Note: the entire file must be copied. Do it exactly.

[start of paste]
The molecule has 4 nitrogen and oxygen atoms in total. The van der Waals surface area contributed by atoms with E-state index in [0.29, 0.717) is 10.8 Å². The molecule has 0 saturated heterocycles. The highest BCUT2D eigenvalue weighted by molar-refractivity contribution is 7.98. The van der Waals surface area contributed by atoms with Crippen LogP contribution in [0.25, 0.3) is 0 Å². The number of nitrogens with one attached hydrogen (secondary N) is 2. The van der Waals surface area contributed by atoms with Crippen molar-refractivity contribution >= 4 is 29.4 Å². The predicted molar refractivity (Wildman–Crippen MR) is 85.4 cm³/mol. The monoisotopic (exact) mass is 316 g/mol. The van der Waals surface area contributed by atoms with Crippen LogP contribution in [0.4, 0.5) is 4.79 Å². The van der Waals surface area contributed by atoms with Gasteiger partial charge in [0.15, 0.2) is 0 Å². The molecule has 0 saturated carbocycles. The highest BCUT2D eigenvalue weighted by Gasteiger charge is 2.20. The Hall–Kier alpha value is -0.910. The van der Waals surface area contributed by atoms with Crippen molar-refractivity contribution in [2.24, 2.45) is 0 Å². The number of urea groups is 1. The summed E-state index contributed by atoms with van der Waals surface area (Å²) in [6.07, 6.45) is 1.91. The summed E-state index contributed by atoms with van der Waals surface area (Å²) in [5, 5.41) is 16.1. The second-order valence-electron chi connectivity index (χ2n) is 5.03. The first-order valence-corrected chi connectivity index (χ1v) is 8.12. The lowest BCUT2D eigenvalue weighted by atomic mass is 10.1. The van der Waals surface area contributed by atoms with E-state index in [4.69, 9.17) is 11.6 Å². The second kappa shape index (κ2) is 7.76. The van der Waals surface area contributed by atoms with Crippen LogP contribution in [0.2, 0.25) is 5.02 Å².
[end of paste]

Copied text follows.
The molecule has 4 nitrogen and oxygen atoms in total. The van der Waals surface area contributed by atoms with E-state index in [0.29, 0.717) is 10.8 Å². The molecule has 0 saturated heterocycles. The highest BCUT2D eigenvalue weighted by molar-refractivity contribution is 7.98. The van der Waals surface area contributed by atoms with Crippen LogP contribution in [0.25, 0.3) is 0 Å². The number of nitrogens with one attached hydrogen (secondary N) is 2. The van der Waals surface area contributed by atoms with Crippen molar-refractivity contribution >= 4 is 29.4 Å². The predicted molar refractivity (Wildman–Crippen MR) is 85.4 cm³/mol. The monoisotopic (exact) mass is 316 g/mol. The van der Waals surface area contributed by atoms with Crippen LogP contribution in [0.4, 0.5) is 4.79 Å². The van der Waals surface area contributed by atoms with Gasteiger partial charge in [0.15, 0.2) is 0 Å². The molecule has 0 saturated carbocycles. The highest BCUT2D eigenvalue weighted by Gasteiger charge is 2.20. The Hall–Kier alpha value is -0.910. The van der Waals surface area contributed by atoms with Crippen molar-refractivity contribution in [2.24, 2.45) is 0 Å². The number of urea groups is 1. The summed E-state index contributed by atoms with van der Waals surface area (Å²) in [6.07, 6.45) is 1.91. The summed E-state index contributed by atoms with van der Waals surface area (Å²) in [5, 5.41) is 16.1. The second-order valence-electron chi connectivity index (χ2n) is 5.03. The first-order valence-corrected chi connectivity index (χ1v) is 8.12. The lowest BCUT2D eigenvalue weighted by atomic mass is 10.1. The van der Waals surface area contributed by atoms with E-state index in [4.69, 9.17) is 11.6 Å². The second kappa shape index (κ2) is 7.76. The van der Waals surface area contributed by atoms with Crippen LogP contribution in [0.2, 0.25) is 5.02 Å².